Well well well… look who’s returned from the shadows…
Hello folks, I know it’s been quiet around the LBSS Blog but I’m back now.
Sorry for the radio-silence and I’ll spare you the boring details as to why it was so. I just had to take some much-needed personal “Me” time and therefore was unable to do anything fun with the blog. But just know that your favorite charismatic (and modest, obviously) Sinhala enthusiast is now happily back at his desk, more excited than usual, to share his odorless Sinhala brain-droppings with you all.
(I see that I’ve not lost my knack for writing meaningless gibberish, so that’s a good sign I guess…)
But before moving on to the topic of countries in Sinhala, I absolutely must thank you all for the numerous “Is everything ok, Dilshan?” emails that I received! So sweet of you but please know that EVERYTHING, including my health, is fine. Your genuine concern means a lot to me; much more than you think. Thank you so much!
Ok then, let’s stop talking about me (You know that I can go on for hours…) and get back to the main reason you’re reading this post: Countries in Sinhala.
Thank you for your participation!
Thanks to EACH AND EVERYONE OF YOU who replied to my question about your respective countries. The response was overwhelming! I’m sorry I won’t be able to reply to each of you individually as there were so many (And they keep coming too… Even this morning, I swear!). I just hope you know how much I appreciate your participation and I assure you, none of it will go waste.
We’ve got a lot to get through. Moreover, I’m a little rusty as it’s been a while since I wrote my last ‘piece’ (my ego’s telling me to call it a “Masterpiece” but I’ve resisted just so you don’t get put off…). So if it’s alright with you, I’ll save the ‘cute & funny’ stuff for another post and get straight to the nitty-gritty in this one.
My Approach to Countries in Sinhala
Although I initially wanted to do it all in one big post, I’ve decided to split it into 2 parts instead.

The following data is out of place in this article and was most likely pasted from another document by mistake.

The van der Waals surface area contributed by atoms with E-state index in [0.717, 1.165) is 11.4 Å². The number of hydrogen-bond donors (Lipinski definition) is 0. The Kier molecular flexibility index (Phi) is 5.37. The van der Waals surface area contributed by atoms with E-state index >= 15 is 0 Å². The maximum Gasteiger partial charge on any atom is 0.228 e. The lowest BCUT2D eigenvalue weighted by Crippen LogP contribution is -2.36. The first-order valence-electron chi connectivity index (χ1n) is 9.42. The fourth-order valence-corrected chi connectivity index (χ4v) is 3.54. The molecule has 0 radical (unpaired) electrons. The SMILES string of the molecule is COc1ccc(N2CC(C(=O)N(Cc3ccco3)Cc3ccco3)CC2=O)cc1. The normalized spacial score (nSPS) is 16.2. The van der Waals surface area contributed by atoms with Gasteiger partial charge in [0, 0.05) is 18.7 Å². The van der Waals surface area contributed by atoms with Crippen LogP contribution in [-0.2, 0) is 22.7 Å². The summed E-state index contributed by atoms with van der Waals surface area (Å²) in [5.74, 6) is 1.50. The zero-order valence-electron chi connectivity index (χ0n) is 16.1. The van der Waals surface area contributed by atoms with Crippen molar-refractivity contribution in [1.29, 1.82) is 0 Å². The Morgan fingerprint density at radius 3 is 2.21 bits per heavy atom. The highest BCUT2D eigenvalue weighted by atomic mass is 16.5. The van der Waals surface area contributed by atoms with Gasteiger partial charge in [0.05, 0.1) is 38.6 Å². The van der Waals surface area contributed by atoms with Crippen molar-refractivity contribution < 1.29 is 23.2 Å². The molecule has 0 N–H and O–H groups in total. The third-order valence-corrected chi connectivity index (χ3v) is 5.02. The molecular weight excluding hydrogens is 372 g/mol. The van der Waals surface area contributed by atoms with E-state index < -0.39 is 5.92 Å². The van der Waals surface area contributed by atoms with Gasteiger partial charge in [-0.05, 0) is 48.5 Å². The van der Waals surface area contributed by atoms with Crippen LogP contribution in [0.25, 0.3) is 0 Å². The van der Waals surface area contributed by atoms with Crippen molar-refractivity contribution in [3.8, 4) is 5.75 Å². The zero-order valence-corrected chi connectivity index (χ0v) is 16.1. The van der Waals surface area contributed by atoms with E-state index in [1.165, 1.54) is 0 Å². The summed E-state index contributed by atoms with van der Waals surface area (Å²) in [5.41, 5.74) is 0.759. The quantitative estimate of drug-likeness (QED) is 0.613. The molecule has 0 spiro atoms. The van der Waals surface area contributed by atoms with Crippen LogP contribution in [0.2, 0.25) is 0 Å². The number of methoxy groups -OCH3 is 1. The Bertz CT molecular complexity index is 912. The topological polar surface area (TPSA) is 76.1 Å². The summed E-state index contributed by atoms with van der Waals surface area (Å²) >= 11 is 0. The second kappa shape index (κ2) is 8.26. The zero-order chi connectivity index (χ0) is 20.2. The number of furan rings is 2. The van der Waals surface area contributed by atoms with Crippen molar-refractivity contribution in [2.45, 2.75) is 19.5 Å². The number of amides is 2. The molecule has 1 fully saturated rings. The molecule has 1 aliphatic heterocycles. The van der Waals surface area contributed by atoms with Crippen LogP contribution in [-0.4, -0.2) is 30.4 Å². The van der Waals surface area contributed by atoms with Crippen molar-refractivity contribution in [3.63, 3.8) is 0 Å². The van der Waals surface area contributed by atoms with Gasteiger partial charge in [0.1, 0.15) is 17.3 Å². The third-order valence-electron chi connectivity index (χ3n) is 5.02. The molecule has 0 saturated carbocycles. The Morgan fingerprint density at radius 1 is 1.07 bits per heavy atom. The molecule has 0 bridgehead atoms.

- Part 1: The names of countries in Sinhala (i.e. this post that you’re currently reading)
- Part 2: Country-related phrases (In this I’ll include the many phrases you guys suggested by email and I’ll throw in some basic grammar lessons too. Will do it sometime this week).
Right then, here’s what you can expect in Part 1:
- Names of the Continents in Sinhala
- Names of 63 countries in Sinhala (by regions)
- North America (2)
- South America & The Caribbean (3)
- Western Europe (10)
- United Kingdom (5)
- Northern Europe (3)
- Eastern & Southeastern Europe (10)
- Africa (4)
- Middle East & Western Asia (9)
- South Asia (5)
- Southeast Asia (6)
- East Asia (4)
- Australia & New Zealand (2)
Also, remember the rules? I said that I will only include countries which you all are from. So whenever you see a country below, it means that there’s at least one person from our little LBSS Tribe who hails from there. Isn’t it cool how much we’ve grown?!!
Names of the Continents in Sinhala
|North America||u∙thu∙ru æ∙mȧ∙ri∙kaa∙vȧ 2|
|South America||dha∙ku∙nu æ∙mȧ∙ri∙kaa∙vȧ 3|
1 In most cases, the Sinhala names for continents and countries end with either ‘vȧ’ or ‘yȧ’ (e.g. ‘ap∙ri∙kaa∙vȧ‘, yu∙rō∙pȧ∙yȧ). You’ll notice this as you go through this post.